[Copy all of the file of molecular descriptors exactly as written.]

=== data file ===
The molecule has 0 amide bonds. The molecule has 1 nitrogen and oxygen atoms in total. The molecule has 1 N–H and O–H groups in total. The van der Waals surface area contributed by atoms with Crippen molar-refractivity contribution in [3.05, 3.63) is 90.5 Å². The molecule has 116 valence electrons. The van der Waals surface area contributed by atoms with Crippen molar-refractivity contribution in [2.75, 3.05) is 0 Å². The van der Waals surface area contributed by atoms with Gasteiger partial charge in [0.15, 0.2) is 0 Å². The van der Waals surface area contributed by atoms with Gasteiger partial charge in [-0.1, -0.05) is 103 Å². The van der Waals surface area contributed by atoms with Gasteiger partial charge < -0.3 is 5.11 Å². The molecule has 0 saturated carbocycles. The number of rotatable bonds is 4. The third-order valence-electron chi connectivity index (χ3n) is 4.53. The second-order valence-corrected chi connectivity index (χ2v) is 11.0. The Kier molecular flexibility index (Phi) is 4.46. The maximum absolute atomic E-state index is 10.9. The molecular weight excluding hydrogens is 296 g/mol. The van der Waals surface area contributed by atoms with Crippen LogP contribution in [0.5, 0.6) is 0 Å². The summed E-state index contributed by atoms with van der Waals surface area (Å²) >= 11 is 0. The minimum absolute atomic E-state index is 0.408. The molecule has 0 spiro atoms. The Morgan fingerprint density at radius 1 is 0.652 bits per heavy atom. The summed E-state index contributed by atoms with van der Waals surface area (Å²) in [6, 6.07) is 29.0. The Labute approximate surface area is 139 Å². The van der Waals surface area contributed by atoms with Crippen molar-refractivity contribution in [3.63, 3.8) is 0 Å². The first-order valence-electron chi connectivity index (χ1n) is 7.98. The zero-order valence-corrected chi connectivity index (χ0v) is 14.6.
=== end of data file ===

The molecule has 0 amide bonds. The molecule has 1 nitrogen and oxygen atoms in total. The molecule has 1 N–H and O–H groups in total. The van der Waals surface area contributed by atoms with Crippen molar-refractivity contribution in [3.05, 3.63) is 90.5 Å². The molecule has 116 valence electrons. The van der Waals surface area contributed by atoms with Crippen molar-refractivity contribution in [2.75, 3.05) is 0 Å². The van der Waals surface area contributed by atoms with Gasteiger partial charge in [0.15, 0.2) is 0 Å². The van der Waals surface area contributed by atoms with Gasteiger partial charge in [-0.1, -0.05) is 103 Å². The van der Waals surface area contributed by atoms with Gasteiger partial charge < -0.3 is 5.11 Å². The molecule has 0 saturated carbocycles. The number of rotatable bonds is 4. The third-order valence-electron chi connectivity index (χ3n) is 4.53. The second-order valence-corrected chi connectivity index (χ2v) is 11.0. The Kier molecular flexibility index (Phi) is 4.46. The maximum absolute atomic E-state index is 10.9. The molecular weight excluding hydrogens is 296 g/mol. The van der Waals surface area contributed by atoms with Crippen LogP contribution in [0.5, 0.6) is 0 Å². The summed E-state index contributed by atoms with van der Waals surface area (Å²) >= 11 is 0. The minimum absolute atomic E-state index is 0.408. The molecule has 0 spiro atoms. The Morgan fingerprint density at radius 1 is 0.652 bits per heavy atom. The summed E-state index contributed by atoms with van der Waals surface area (Å²) in [6, 6.07) is 29.0. The Labute approximate surface area is 139 Å². The van der Waals surface area contributed by atoms with Crippen molar-refractivity contribution in [3.63, 3.8) is 0 Å². The first-order valence-electron chi connectivity index (χ1n) is 7.98. The zero-order valence-corrected chi connectivity index (χ0v) is 14.6.